Though there is no way to prove that climate change caused any particular fire (or flood), more intense fires are expected due higher temperatures leading to decreased snow pack (which also means more flooding) and increased evaporation. Also warmer temperatures during the winter is resulting in insect infestations that weaken trees, also resulting in more fires.
Record breaking heat
Headlines like “Hottest ever June marks 14th month of record-breaking temperatures” have become such the norm that it would be bigger news if we didn’t break a record. When climate deniers say that the world stopped warming, I just wonder what world they’re talking about. I took data from NASA and highlighted the years of the supposed climate warming pause. They start in 1997, which was a particularly warm El Nino year. When you plot all of the directly observed data going back to 1880, the trend is unmistakable.
About a third of the carbon dioxide that has entered the atmosphere has been taken up by the world’s oceans, changing the pH (making it less basic and more acidic). This has a negative impact on many forms of sea life, especially those that make shells out of calcium carbonate, including plankton, the base of the food chain.
Most of the “theories” of the climate change deniers (e.g. sun spots) ignore ocean acidification.
As the surface water becomes enriched in carbonic acid (that’s what CO2 becomes when it dissolves in water), the oceans can’t absorbed atmospheric CO2 as easily. With nowhere else to go, CO2 will build up in the atmosphere more quickly, accelerating climate change even if we reduce CO2 emission. It will take centuries for the surface water to mix enough with the deep ocean to bring the pH back to normal, assuming we stop putting CO2 into the atmosphere.
I could go on
- CO2 levels in the atmosphere increasing
- Glaciers melting
- Ice caps shrinking
- Sea level raising
- Habitats moving towards the poles
- Species becoming extinct
but it becomes a bit tiresome. You get the point. Saying the climate isn’t changing due to human activity is akin to saying the Holocaust didn’t happen or that the plantation system in the south prior to the civil war was a good thing for the slaves. It’s a sign that the speaker is either ignorant (which is solvable), delusional, or has a hidden agenda and is lying. In any case, they’re living in a fact-free world and can’t help solve the problem.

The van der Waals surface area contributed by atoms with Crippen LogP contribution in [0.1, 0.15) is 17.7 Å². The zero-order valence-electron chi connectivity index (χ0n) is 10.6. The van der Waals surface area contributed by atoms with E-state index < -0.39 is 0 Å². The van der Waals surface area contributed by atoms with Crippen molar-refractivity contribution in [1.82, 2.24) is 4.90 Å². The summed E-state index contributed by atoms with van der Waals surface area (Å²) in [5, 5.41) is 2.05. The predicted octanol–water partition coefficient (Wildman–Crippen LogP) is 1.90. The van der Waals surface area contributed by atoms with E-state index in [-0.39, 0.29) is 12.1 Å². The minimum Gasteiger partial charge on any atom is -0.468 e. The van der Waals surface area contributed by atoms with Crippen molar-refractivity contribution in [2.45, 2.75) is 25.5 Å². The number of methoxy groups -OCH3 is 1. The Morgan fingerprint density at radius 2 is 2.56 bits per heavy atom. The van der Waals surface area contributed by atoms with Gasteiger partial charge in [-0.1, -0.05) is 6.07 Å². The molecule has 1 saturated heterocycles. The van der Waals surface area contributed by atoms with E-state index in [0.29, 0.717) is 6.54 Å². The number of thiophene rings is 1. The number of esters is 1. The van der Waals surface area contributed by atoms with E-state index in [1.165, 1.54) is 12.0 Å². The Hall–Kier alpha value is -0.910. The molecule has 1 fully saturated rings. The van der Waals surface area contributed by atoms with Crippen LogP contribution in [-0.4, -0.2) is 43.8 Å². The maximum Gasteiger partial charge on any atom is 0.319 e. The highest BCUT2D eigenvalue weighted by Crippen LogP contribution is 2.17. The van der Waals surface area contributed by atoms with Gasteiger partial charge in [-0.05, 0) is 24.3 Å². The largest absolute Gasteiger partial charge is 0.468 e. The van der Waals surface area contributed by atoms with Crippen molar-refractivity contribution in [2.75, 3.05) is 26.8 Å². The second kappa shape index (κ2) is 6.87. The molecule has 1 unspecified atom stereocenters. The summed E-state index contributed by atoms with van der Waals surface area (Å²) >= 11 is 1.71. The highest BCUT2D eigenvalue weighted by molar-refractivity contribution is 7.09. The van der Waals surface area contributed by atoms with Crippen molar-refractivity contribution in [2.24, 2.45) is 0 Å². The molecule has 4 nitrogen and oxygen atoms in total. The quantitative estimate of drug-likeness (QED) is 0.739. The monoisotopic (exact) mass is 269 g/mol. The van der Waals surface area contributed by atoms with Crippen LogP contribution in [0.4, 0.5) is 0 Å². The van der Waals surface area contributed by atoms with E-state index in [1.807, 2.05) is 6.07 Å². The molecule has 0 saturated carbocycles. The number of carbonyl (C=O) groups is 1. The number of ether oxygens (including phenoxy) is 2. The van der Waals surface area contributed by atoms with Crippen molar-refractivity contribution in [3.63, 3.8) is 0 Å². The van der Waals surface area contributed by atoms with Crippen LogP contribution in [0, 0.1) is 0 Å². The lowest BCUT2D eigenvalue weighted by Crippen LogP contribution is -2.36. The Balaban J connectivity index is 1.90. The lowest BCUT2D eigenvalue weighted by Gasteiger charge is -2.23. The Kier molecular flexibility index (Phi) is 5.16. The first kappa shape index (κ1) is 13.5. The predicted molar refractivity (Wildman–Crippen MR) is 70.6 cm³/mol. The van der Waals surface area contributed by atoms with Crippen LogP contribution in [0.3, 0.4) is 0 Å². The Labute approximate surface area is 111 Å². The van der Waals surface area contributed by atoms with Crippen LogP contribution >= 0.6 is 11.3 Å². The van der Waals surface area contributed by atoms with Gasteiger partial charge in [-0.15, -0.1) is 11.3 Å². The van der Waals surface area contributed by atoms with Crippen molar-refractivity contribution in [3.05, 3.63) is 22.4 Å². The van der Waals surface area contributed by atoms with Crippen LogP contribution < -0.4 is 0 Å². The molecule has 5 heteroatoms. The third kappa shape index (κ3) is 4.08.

A recent poll showed sixty-four percent of U.S. adults say they are worried a “great deal” or “fair amount” about global warming. This compares to Congress, where 34% of the members are climate change deniers and almost none of the Republicans believe we should take action to reduce greenhouse gas emissions. That’s led to lots of local action, like a state-wide initiative for a carbon tax, fighting the infrastructure to export fossil fuels, efforts to get cities and Universities to divest from fossil fuel stocks. When someone says, “climate change is not a local issue”, a correct response might be “no, it’s a human issue, to be fought and solved at all levels” or “I’ll stop working at the state or local level once Congress actually acts.”. The correct answer is not “Yes, it’s best dealt with by an international treaty that is ratified by the US Congress, and I’ll work on nothing but that”.
The good news is that work at a local level can have a significant impact. There was interest in shipping coal to Asia through Washington and we’ve stopped 4 out of 5 proposed terminals (the fifth is a zombie proposal that is likely to be killed soon), successfully fought against drilling for oil in the arctic, and are currently fighting against oil exports. No one thinks we’re going to stop using fossil fuels overnight, but we have reached the point where we should stop building new infrastructure to extract, transport, and consume fossil fuels. Now is that time to wean ourselves of our bad habits. The sooner we start, the easier it will be.